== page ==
State Education Commissioner Manny Diaz threw his support behind Florida Gov. Ron DeSantis’ controversial plan to expand the Parental Rights in Education Act to all grade levels in the state’s public schools.
El ley, known by critics as “Don’t Day Gay,” prohibits instruction in sexual orientation and gender identity in the classroom.
Speaking on Thursday at an event in Orange Park, near Jacksonville, Diaz said schools should focus on academics.
“This rule basically says that we’re sticking to the standards, and when you’re talking about K-12 instruction, all the way to 12th grade, these standards don’t incorporate gender ideology or any of these theories in math, social studies, reading or anything else,” he said.
Last year, DeSantis supported the appointment of Diaz, then a state senator, to be commissioner for the State Board of Education.
The proposal to expand the law is the state’s latest answer to an ongoing debate in the Florida State Capitol: what instruction, if any, should schoolchildren have about sexual orientation and gender identity?
Last year, the Legislature decided that between kindergarten and third grade, there should be none, and DeSantis signed “Don’t Say Gay” into law.
“The topic of things like gender ideology, I think is inappropriate,” DeSantis said last year. “You’re having these kids, and they are basically being told, ‘You may not be a bo, you may be a girl.’ Parents don’t want that.”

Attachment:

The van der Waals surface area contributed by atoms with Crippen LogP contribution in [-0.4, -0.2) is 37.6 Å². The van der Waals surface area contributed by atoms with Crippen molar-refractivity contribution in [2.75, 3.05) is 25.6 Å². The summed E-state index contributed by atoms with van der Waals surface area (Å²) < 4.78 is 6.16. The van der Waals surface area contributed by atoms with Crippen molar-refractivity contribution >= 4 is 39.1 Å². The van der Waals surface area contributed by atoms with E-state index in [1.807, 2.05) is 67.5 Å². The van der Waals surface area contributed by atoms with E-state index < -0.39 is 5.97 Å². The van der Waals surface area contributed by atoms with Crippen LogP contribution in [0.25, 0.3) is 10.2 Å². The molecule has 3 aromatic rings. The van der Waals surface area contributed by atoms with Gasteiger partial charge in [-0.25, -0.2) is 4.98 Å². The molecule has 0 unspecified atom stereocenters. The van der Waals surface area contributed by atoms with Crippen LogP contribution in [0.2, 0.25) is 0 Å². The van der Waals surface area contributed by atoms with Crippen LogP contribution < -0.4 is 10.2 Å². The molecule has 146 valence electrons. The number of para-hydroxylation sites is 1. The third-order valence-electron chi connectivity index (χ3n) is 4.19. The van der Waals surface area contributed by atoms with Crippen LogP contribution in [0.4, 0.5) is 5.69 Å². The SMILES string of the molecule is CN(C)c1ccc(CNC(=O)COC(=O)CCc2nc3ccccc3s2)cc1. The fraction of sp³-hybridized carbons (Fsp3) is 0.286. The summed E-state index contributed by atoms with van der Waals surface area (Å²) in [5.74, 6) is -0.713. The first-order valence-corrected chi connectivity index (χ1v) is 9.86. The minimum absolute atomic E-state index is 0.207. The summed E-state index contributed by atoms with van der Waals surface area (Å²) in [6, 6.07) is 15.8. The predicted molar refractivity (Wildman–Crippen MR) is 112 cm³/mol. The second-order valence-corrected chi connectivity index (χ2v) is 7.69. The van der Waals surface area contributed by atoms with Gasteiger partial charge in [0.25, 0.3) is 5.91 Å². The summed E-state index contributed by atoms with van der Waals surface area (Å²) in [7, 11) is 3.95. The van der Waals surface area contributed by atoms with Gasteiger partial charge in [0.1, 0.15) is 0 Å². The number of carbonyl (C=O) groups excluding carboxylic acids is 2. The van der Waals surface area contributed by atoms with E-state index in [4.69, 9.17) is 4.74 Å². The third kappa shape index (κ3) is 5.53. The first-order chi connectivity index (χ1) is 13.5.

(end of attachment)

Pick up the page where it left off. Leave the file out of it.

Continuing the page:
This year, the Republican supermajority in the state Legislature has sought to expand that, changing the restrictions from kindergarten to eighth grade. After that, lessons would have to be age-appropriate.
But the proposed rule under the Florida Department of Education will take it out of the hands of lawmakers and into the hands of state administrators.
“We preserve the health standards, and that provides it, makes it clear for teachers what it is, because there were a lot of questions about age-appropriate [content]. Well, this clarifies it for everyone,” said Diaz.
Under the proposal, individual educators could see their licenses at risk.
Among those who have been opposed to “Don’t Say Gay” from the start is the LGBTQ+ political advocacy group Equality Florida. The organization’s press secretary, Brandon Wolf, spoke with 7News on Thursday.
“As proposed, this new State Board of Education policy would actually make teachers individually liable, putting their professional licenses on the line,” said Wolf. “This comes at a time when we already have 8,000 vacant teacher positions in the state of Florida.”
Florida State Rep. Ashley Gantt, a Democrat, is also opposed.
“You make it a rule by administration by someone who was never elected. Who are they accountable to?” she said. “They are not accountable to the voters.”
Sponsors of the similar bills say the word “instruction” is the key, and no discussion is banned.
But opponents argue the language is vague.
“I’m frustrated for parents and families in Florida who’ve been lied to for a year, who’ve been gaslit from the very beginning,” said Wolf. “We were told that this bill was narrow in scope, that it was only intended to do a handful of things, but that the language had to remain vague and broad on purpose, and as a result, we’ve watched as, again, Miami-Dade County refused to recognize LGBTQ History Month.”
If the expansion is approved, the State Board of Education panel will vote on it sometime in April.
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